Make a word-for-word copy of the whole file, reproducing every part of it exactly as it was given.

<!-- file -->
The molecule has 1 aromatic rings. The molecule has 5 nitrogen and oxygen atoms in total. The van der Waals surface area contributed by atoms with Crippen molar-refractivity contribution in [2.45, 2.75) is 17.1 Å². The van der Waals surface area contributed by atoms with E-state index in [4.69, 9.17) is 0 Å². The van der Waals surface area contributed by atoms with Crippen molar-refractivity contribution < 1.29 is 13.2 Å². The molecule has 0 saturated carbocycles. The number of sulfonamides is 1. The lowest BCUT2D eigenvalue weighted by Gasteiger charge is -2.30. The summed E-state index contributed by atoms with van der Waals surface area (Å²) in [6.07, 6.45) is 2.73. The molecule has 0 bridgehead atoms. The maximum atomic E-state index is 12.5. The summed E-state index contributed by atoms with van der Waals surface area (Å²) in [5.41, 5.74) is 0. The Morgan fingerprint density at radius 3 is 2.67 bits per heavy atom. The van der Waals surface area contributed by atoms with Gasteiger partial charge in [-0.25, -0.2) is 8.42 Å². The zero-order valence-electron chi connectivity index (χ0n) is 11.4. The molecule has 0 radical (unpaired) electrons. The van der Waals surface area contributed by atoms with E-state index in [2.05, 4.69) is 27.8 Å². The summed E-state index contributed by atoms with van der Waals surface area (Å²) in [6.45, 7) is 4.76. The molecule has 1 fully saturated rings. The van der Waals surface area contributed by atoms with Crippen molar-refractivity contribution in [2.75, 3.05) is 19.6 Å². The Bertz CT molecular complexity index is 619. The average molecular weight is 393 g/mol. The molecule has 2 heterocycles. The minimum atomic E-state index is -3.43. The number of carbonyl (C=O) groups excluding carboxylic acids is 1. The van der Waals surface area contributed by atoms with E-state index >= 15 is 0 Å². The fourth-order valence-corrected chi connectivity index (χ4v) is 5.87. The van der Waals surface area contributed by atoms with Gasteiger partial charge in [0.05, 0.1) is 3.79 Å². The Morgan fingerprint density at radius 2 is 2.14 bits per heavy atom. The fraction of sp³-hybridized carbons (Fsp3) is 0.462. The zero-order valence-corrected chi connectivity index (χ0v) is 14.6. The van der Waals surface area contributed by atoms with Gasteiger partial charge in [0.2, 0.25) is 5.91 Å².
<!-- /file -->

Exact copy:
The molecule has 1 aromatic rings. The molecule has 5 nitrogen and oxygen atoms in total. The van der Waals surface area contributed by atoms with Crippen molar-refractivity contribution in [2.45, 2.75) is 17.1 Å². The van der Waals surface area contributed by atoms with E-state index in [4.69, 9.17) is 0 Å². The van der Waals surface area contributed by atoms with Crippen molar-refractivity contribution < 1.29 is 13.2 Å². The molecule has 0 saturated carbocycles. The number of sulfonamides is 1. The lowest BCUT2D eigenvalue weighted by Gasteiger charge is -2.30. The summed E-state index contributed by atoms with van der Waals surface area (Å²) in [6.07, 6.45) is 2.73. The molecule has 0 bridgehead atoms. The maximum atomic E-state index is 12.5. The summed E-state index contributed by atoms with van der Waals surface area (Å²) in [5.41, 5.74) is 0. The Morgan fingerprint density at radius 3 is 2.67 bits per heavy atom. The van der Waals surface area contributed by atoms with Gasteiger partial charge in [-0.25, -0.2) is 8.42 Å². The zero-order valence-electron chi connectivity index (χ0n) is 11.4. The molecule has 0 radical (unpaired) electrons. The van der Waals surface area contributed by atoms with E-state index in [2.05, 4.69) is 27.8 Å². The summed E-state index contributed by atoms with van der Waals surface area (Å²) in [6.45, 7) is 4.76. The molecule has 1 fully saturated rings. The van der Waals surface area contributed by atoms with Crippen molar-refractivity contribution in [2.75, 3.05) is 19.6 Å². The Bertz CT molecular complexity index is 619. The average molecular weight is 393 g/mol. The molecule has 2 heterocycles. The minimum atomic E-state index is -3.43. The number of carbonyl (C=O) groups excluding carboxylic acids is 1. The van der Waals surface area contributed by atoms with E-state index >= 15 is 0 Å². The fourth-order valence-corrected chi connectivity index (χ4v) is 5.87. The van der Waals surface area contributed by atoms with Gasteiger partial charge in [0.05, 0.1) is 3.79 Å². The Morgan fingerprint density at radius 2 is 2.14 bits per heavy atom. The fraction of sp³-hybridized carbons (Fsp3) is 0.462. The zero-order valence-corrected chi connectivity index (χ0v) is 14.6. The van der Waals surface area contributed by atoms with Gasteiger partial charge in [0.2, 0.25) is 5.91 Å².